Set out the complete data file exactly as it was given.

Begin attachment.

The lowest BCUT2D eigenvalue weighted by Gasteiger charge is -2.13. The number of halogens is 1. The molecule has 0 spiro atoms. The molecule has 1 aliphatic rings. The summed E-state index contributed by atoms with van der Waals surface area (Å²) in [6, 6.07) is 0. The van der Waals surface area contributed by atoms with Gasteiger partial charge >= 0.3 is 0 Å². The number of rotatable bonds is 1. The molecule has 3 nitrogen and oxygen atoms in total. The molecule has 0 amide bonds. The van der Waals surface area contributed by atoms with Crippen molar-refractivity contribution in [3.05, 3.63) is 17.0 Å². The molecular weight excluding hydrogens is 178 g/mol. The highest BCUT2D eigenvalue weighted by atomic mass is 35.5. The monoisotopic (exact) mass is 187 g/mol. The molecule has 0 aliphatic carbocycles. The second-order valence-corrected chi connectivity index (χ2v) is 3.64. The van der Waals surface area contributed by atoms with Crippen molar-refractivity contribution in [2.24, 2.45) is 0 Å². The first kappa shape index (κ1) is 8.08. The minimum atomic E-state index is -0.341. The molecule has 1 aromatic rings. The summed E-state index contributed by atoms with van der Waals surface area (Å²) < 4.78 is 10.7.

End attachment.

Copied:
The lowest BCUT2D eigenvalue weighted by Gasteiger charge is -2.13. The number of halogens is 1. The molecule has 0 spiro atoms. The molecule has 1 aliphatic rings. The summed E-state index contributed by atoms with van der Waals surface area (Å²) in [6, 6.07) is 0. The van der Waals surface area contributed by atoms with Gasteiger partial charge >= 0.3 is 0 Å². The number of rotatable bonds is 1. The molecule has 3 nitrogen and oxygen atoms in total. The molecule has 0 amide bonds. The van der Waals surface area contributed by atoms with Crippen molar-refractivity contribution in [3.05, 3.63) is 17.0 Å². The molecular weight excluding hydrogens is 178 g/mol. The highest BCUT2D eigenvalue weighted by atomic mass is 35.5. The monoisotopic (exact) mass is 187 g/mol. The molecule has 0 aliphatic carbocycles. The second-order valence-corrected chi connectivity index (χ2v) is 3.64. The van der Waals surface area contributed by atoms with Crippen molar-refractivity contribution in [2.24, 2.45) is 0 Å². The first kappa shape index (κ1) is 8.08. The minimum atomic E-state index is -0.341. The molecule has 1 aromatic rings. The summed E-state index contributed by atoms with van der Waals surface area (Å²) < 4.78 is 10.7.